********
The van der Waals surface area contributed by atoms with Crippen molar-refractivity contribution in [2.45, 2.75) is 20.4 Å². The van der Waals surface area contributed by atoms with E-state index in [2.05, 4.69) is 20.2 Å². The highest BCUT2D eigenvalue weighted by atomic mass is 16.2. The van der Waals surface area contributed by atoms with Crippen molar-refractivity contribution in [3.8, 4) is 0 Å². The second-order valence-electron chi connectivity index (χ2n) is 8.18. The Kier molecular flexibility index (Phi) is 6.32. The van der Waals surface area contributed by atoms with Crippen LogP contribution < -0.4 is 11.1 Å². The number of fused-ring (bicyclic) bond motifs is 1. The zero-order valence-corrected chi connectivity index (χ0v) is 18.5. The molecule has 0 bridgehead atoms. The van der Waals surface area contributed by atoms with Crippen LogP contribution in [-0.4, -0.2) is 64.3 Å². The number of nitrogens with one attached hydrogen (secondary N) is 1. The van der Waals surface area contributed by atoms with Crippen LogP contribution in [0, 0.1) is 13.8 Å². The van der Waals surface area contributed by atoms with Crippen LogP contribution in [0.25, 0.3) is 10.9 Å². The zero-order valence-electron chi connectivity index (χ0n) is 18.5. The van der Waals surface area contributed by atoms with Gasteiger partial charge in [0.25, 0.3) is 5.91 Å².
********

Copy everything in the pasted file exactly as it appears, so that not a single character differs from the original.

The van der Waals surface area contributed by atoms with Crippen molar-refractivity contribution in [2.45, 2.75) is 20.4 Å². The van der Waals surface area contributed by atoms with E-state index in [2.05, 4.69) is 20.2 Å². The highest BCUT2D eigenvalue weighted by atomic mass is 16.2. The van der Waals surface area contributed by atoms with Crippen molar-refractivity contribution in [3.8, 4) is 0 Å². The second-order valence-electron chi connectivity index (χ2n) is 8.18. The Kier molecular flexibility index (Phi) is 6.32. The van der Waals surface area contributed by atoms with Crippen LogP contribution < -0.4 is 11.1 Å². The number of fused-ring (bicyclic) bond motifs is 1. The zero-order valence-corrected chi connectivity index (χ0v) is 18.5. The molecule has 0 bridgehead atoms. The van der Waals surface area contributed by atoms with Crippen LogP contribution in [-0.4, -0.2) is 64.3 Å². The number of nitrogens with one attached hydrogen (secondary N) is 1. The van der Waals surface area contributed by atoms with Crippen LogP contribution in [0, 0.1) is 13.8 Å². The van der Waals surface area contributed by atoms with Crippen LogP contribution in [0.25, 0.3) is 10.9 Å². The zero-order valence-electron chi connectivity index (χ0n) is 18.5. The van der Waals surface area contributed by atoms with Gasteiger partial charge in [0.25, 0.3) is 5.91 Å².